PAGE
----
The Edith Piaf song ‘Ça ira’ is the song playing during the opening scenes of the new Ridley Scott film Napoleon, as a young Napoleon is in the crowd watching Marie Antoinette be executed at the guillotine.
The song could not have been a better choice for both the opening scenes of Napoleon, and for the events in the film taking place during the French Revolution, as ‘Ça ira’ was a popular song during that period, eventually being used as an anthem by French revolutionaries.
The song itself has alternately been glorified, banned, and then eventually recorded by several modern French singers, including Edith Piaf.
Edith Piaf’s version of ‘Ça ira’
Piaf’s recording of the French revolutionary song, the title of which in English means ‘It’ll be fine’, came out in 1954 on the soundtrack of the French-Italian movie Si Versailles m’était conté (in English If Versailles Told Its Story).
Piaf sang the song in the film as she plays the character Woman of the People, and is hoisted to the top of the gates of Versailles where she stands singing the song opposing the aristocracy inside. (Video of that short scene here)
Although the French singer had recorded the song before 1954, this one is the version she is the most known for singing.
Although the ‘Ça ira’ lyrics have been changed many times during its more than 230-plus year history, the song’s original lyrics include verses like this that show the common man’s attitude to the aristocracy:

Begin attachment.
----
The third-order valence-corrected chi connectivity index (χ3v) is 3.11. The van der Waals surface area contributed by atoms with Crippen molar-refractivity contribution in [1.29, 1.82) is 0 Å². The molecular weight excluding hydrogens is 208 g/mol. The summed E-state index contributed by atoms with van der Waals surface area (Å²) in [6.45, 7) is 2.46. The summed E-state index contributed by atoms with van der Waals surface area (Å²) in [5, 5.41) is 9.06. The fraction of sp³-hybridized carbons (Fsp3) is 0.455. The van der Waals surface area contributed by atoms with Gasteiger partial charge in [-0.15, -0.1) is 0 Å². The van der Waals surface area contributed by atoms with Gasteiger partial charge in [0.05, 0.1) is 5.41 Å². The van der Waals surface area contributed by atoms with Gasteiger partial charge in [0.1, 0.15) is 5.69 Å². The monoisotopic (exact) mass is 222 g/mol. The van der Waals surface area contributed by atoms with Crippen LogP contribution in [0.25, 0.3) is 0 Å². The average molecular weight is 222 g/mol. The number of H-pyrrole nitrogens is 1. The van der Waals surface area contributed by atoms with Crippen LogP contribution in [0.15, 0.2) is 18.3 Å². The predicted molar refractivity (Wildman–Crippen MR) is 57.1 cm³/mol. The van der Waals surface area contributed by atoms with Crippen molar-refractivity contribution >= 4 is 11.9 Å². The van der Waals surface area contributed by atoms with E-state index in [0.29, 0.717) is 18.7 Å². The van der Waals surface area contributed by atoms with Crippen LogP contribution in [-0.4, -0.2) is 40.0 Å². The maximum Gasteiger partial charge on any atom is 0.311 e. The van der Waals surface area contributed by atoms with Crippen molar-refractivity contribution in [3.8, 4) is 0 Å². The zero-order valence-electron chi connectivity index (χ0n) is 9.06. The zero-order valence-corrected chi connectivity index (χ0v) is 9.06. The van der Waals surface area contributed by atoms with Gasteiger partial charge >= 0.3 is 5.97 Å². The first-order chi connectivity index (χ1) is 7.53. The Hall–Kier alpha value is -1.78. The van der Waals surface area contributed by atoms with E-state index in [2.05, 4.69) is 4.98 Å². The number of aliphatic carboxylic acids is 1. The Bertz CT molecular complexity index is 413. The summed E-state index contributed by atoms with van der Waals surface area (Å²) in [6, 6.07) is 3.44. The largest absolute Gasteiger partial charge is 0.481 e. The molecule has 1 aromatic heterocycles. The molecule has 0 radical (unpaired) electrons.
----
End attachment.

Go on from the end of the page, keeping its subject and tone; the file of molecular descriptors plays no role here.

Ah ! It’ll be fine, It’ll be fine, It’ll be fine
When the aristocrat shall protest,
The good citizen will laugh in his face,
Without troubling his soul,
And will always be the stronger.
It is also the type of song we could probably use more of today, when you consider most of our own corrupt governments, eh?
Listen to Edith Piaf’s ‘Ça ira’ from the opening scenes of Napoleon in the video, and via the 1987 album Eternelle Edith Piaf on Spotify.
Napoleon stars Joaquin Phoenix and Vanessa Kirby, and was released in the United States and the UK on Wednesday, November 22nd.
The film is getting decent reviews, except from the French, who are more than a bit outraged about its many historical inaccuracies. Probably rightfully so.
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